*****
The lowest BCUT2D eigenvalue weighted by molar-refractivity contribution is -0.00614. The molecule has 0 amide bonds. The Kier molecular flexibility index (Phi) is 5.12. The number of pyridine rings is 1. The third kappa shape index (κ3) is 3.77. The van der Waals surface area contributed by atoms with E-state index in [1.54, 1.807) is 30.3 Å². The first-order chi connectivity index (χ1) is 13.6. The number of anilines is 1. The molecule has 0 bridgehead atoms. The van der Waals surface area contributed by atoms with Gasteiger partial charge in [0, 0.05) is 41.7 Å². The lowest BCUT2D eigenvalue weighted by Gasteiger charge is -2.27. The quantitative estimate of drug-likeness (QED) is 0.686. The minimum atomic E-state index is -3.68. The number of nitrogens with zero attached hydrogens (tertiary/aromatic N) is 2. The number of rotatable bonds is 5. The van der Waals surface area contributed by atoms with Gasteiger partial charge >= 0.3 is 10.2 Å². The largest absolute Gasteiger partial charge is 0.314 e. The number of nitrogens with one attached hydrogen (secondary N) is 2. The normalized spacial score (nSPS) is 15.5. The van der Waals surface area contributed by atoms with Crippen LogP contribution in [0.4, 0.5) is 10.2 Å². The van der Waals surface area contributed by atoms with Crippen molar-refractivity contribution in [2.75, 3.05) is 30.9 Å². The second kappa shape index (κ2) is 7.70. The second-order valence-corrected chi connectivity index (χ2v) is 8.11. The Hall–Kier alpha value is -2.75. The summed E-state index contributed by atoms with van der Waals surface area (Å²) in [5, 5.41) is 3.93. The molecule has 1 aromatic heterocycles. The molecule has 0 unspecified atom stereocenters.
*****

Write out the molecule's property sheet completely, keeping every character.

The lowest BCUT2D eigenvalue weighted by molar-refractivity contribution is -0.00614. The molecule has 0 amide bonds. The Kier molecular flexibility index (Phi) is 5.12. The number of pyridine rings is 1. The third kappa shape index (κ3) is 3.77. The van der Waals surface area contributed by atoms with E-state index in [1.54, 1.807) is 30.3 Å². The first-order chi connectivity index (χ1) is 13.6. The number of anilines is 1. The molecule has 0 bridgehead atoms. The van der Waals surface area contributed by atoms with Gasteiger partial charge in [0, 0.05) is 41.7 Å². The lowest BCUT2D eigenvalue weighted by Gasteiger charge is -2.27. The quantitative estimate of drug-likeness (QED) is 0.686. The minimum atomic E-state index is -3.68. The number of nitrogens with zero attached hydrogens (tertiary/aromatic N) is 2. The number of rotatable bonds is 5. The van der Waals surface area contributed by atoms with Gasteiger partial charge >= 0.3 is 10.2 Å². The largest absolute Gasteiger partial charge is 0.314 e. The number of nitrogens with one attached hydrogen (secondary N) is 2. The normalized spacial score (nSPS) is 15.5. The van der Waals surface area contributed by atoms with Crippen LogP contribution in [0.4, 0.5) is 10.2 Å². The van der Waals surface area contributed by atoms with Crippen molar-refractivity contribution in [2.75, 3.05) is 30.9 Å². The second kappa shape index (κ2) is 7.70. The second-order valence-corrected chi connectivity index (χ2v) is 8.11. The Hall–Kier alpha value is -2.75. The summed E-state index contributed by atoms with van der Waals surface area (Å²) in [5, 5.41) is 3.93. The molecule has 1 aromatic heterocycles. The molecule has 0 unspecified atom stereocenters.